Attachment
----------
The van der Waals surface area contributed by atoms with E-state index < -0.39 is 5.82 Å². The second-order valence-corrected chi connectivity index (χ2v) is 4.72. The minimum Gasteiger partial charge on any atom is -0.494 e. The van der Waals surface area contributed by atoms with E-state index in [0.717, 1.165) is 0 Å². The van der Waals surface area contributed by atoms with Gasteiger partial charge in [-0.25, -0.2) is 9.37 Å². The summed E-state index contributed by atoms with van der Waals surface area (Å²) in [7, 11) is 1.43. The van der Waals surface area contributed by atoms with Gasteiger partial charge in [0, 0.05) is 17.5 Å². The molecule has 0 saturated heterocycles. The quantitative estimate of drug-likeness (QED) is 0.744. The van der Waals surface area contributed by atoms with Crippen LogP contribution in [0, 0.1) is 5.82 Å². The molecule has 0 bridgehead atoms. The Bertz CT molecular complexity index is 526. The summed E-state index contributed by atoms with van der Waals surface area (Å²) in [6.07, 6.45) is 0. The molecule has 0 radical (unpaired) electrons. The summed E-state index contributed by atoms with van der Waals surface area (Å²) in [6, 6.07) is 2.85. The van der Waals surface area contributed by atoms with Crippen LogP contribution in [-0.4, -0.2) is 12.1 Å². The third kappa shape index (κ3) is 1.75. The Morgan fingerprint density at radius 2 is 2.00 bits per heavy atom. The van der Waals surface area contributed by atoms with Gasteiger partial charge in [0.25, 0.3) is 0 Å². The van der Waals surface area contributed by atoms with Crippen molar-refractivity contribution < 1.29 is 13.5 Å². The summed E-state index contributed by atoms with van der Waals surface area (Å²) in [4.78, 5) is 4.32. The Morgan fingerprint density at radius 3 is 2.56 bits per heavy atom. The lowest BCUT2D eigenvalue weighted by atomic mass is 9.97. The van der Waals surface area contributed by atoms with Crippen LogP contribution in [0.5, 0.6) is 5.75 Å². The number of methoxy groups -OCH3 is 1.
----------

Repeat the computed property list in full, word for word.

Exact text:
The van der Waals surface area contributed by atoms with E-state index < -0.39 is 5.82 Å². The second-order valence-corrected chi connectivity index (χ2v) is 4.72. The minimum Gasteiger partial charge on any atom is -0.494 e. The van der Waals surface area contributed by atoms with E-state index in [0.717, 1.165) is 0 Å². The van der Waals surface area contributed by atoms with Gasteiger partial charge in [-0.25, -0.2) is 9.37 Å². The summed E-state index contributed by atoms with van der Waals surface area (Å²) in [7, 11) is 1.43. The van der Waals surface area contributed by atoms with Gasteiger partial charge in [0, 0.05) is 17.5 Å². The molecule has 0 saturated heterocycles. The quantitative estimate of drug-likeness (QED) is 0.744. The van der Waals surface area contributed by atoms with Crippen LogP contribution in [0, 0.1) is 5.82 Å². The molecule has 0 bridgehead atoms. The Bertz CT molecular complexity index is 526. The summed E-state index contributed by atoms with van der Waals surface area (Å²) in [6.07, 6.45) is 0. The molecule has 0 radical (unpaired) electrons. The summed E-state index contributed by atoms with van der Waals surface area (Å²) in [6, 6.07) is 2.85. The van der Waals surface area contributed by atoms with Crippen LogP contribution in [-0.4, -0.2) is 12.1 Å². The third kappa shape index (κ3) is 1.75. The Morgan fingerprint density at radius 2 is 2.00 bits per heavy atom. The van der Waals surface area contributed by atoms with Gasteiger partial charge in [0.25, 0.3) is 0 Å². The van der Waals surface area contributed by atoms with Crippen molar-refractivity contribution < 1.29 is 13.5 Å². The summed E-state index contributed by atoms with van der Waals surface area (Å²) in [4.78, 5) is 4.32. The Morgan fingerprint density at radius 3 is 2.56 bits per heavy atom. The lowest BCUT2D eigenvalue weighted by atomic mass is 9.97. The van der Waals surface area contributed by atoms with Crippen LogP contribution in [0.5, 0.6) is 5.75 Å². The number of methoxy groups -OCH3 is 1.